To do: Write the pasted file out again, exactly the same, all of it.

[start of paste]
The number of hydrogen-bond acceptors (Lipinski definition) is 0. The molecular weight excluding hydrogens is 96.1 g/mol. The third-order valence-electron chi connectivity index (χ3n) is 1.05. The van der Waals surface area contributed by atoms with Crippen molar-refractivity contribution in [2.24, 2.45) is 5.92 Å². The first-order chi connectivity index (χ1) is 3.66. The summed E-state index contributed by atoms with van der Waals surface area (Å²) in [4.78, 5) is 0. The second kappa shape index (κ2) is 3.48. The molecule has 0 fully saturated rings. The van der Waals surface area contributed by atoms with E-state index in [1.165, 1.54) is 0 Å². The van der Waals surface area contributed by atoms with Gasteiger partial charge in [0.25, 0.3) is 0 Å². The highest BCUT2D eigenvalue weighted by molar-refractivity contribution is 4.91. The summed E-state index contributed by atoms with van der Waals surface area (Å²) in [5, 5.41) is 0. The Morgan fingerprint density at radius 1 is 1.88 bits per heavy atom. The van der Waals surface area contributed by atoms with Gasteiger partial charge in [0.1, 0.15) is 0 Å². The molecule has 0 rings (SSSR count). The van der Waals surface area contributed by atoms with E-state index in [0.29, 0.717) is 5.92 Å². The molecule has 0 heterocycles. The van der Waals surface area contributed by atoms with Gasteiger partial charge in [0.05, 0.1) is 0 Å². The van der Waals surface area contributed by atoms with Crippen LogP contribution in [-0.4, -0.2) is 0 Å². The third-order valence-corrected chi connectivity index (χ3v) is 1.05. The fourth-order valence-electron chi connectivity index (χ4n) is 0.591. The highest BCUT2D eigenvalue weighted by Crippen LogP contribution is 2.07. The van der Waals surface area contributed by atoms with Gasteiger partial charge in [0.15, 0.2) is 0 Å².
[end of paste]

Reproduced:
The number of hydrogen-bond acceptors (Lipinski definition) is 0. The molecular weight excluding hydrogens is 96.1 g/mol. The third-order valence-electron chi connectivity index (χ3n) is 1.05. The van der Waals surface area contributed by atoms with Crippen molar-refractivity contribution in [2.24, 2.45) is 5.92 Å². The first-order chi connectivity index (χ1) is 3.66. The summed E-state index contributed by atoms with van der Waals surface area (Å²) in [4.78, 5) is 0. The second kappa shape index (κ2) is 3.48. The molecule has 0 fully saturated rings. The van der Waals surface area contributed by atoms with E-state index in [1.165, 1.54) is 0 Å². The van der Waals surface area contributed by atoms with Gasteiger partial charge in [0.25, 0.3) is 0 Å². The highest BCUT2D eigenvalue weighted by molar-refractivity contribution is 4.91. The summed E-state index contributed by atoms with van der Waals surface area (Å²) in [5, 5.41) is 0. The Morgan fingerprint density at radius 1 is 1.88 bits per heavy atom. The van der Waals surface area contributed by atoms with Gasteiger partial charge in [0.1, 0.15) is 0 Å². The molecule has 0 rings (SSSR count). The van der Waals surface area contributed by atoms with E-state index in [0.29, 0.717) is 5.92 Å². The molecule has 0 heterocycles. The van der Waals surface area contributed by atoms with Gasteiger partial charge in [0.05, 0.1) is 0 Å². The van der Waals surface area contributed by atoms with Crippen LogP contribution in [-0.4, -0.2) is 0 Å². The third-order valence-corrected chi connectivity index (χ3v) is 1.05. The fourth-order valence-electron chi connectivity index (χ4n) is 0.591. The highest BCUT2D eigenvalue weighted by Crippen LogP contribution is 2.07. The van der Waals surface area contributed by atoms with Gasteiger partial charge in [0.15, 0.2) is 0 Å².